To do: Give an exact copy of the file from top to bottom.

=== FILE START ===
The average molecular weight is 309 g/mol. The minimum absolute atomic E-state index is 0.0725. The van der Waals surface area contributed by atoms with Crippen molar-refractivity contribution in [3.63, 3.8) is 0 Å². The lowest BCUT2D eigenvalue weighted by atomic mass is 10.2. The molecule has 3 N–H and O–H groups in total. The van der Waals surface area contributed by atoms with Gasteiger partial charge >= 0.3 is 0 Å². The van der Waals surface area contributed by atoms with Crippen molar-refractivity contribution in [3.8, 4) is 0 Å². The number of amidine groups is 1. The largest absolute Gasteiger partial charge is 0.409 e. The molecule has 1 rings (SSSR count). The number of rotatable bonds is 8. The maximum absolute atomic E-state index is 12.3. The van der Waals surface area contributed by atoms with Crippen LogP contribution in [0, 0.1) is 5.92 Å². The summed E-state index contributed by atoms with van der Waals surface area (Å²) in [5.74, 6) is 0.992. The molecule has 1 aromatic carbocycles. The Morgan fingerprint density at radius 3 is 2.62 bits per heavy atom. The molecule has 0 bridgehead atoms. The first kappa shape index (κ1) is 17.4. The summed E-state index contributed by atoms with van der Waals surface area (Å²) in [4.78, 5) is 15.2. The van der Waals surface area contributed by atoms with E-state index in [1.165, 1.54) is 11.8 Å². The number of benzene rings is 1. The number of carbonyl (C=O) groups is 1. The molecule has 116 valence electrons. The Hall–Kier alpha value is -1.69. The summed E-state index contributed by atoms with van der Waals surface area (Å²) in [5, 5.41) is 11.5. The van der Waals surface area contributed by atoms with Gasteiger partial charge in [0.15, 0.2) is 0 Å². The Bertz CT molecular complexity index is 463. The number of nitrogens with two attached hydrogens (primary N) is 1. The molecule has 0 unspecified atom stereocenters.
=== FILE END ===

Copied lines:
The average molecular weight is 309 g/mol. The minimum absolute atomic E-state index is 0.0725. The van der Waals surface area contributed by atoms with Crippen molar-refractivity contribution in [3.63, 3.8) is 0 Å². The lowest BCUT2D eigenvalue weighted by atomic mass is 10.2. The molecule has 3 N–H and O–H groups in total. The van der Waals surface area contributed by atoms with Gasteiger partial charge >= 0.3 is 0 Å². The van der Waals surface area contributed by atoms with Crippen molar-refractivity contribution in [3.8, 4) is 0 Å². The number of amidine groups is 1. The largest absolute Gasteiger partial charge is 0.409 e. The molecule has 1 rings (SSSR count). The number of rotatable bonds is 8. The maximum absolute atomic E-state index is 12.3. The van der Waals surface area contributed by atoms with Crippen LogP contribution in [0, 0.1) is 5.92 Å². The summed E-state index contributed by atoms with van der Waals surface area (Å²) in [5.74, 6) is 0.992. The molecule has 1 aromatic carbocycles. The Morgan fingerprint density at radius 3 is 2.62 bits per heavy atom. The molecule has 0 bridgehead atoms. The first kappa shape index (κ1) is 17.4. The summed E-state index contributed by atoms with van der Waals surface area (Å²) in [4.78, 5) is 15.2. The van der Waals surface area contributed by atoms with E-state index in [1.165, 1.54) is 11.8 Å². The number of benzene rings is 1. The number of carbonyl (C=O) groups is 1. The molecule has 116 valence electrons. The Hall–Kier alpha value is -1.69. The summed E-state index contributed by atoms with van der Waals surface area (Å²) in [5, 5.41) is 11.5. The van der Waals surface area contributed by atoms with Gasteiger partial charge in [0.15, 0.2) is 0 Å². The Bertz CT molecular complexity index is 463. The number of nitrogens with two attached hydrogens (primary N) is 1. The molecule has 0 unspecified atom stereocenters.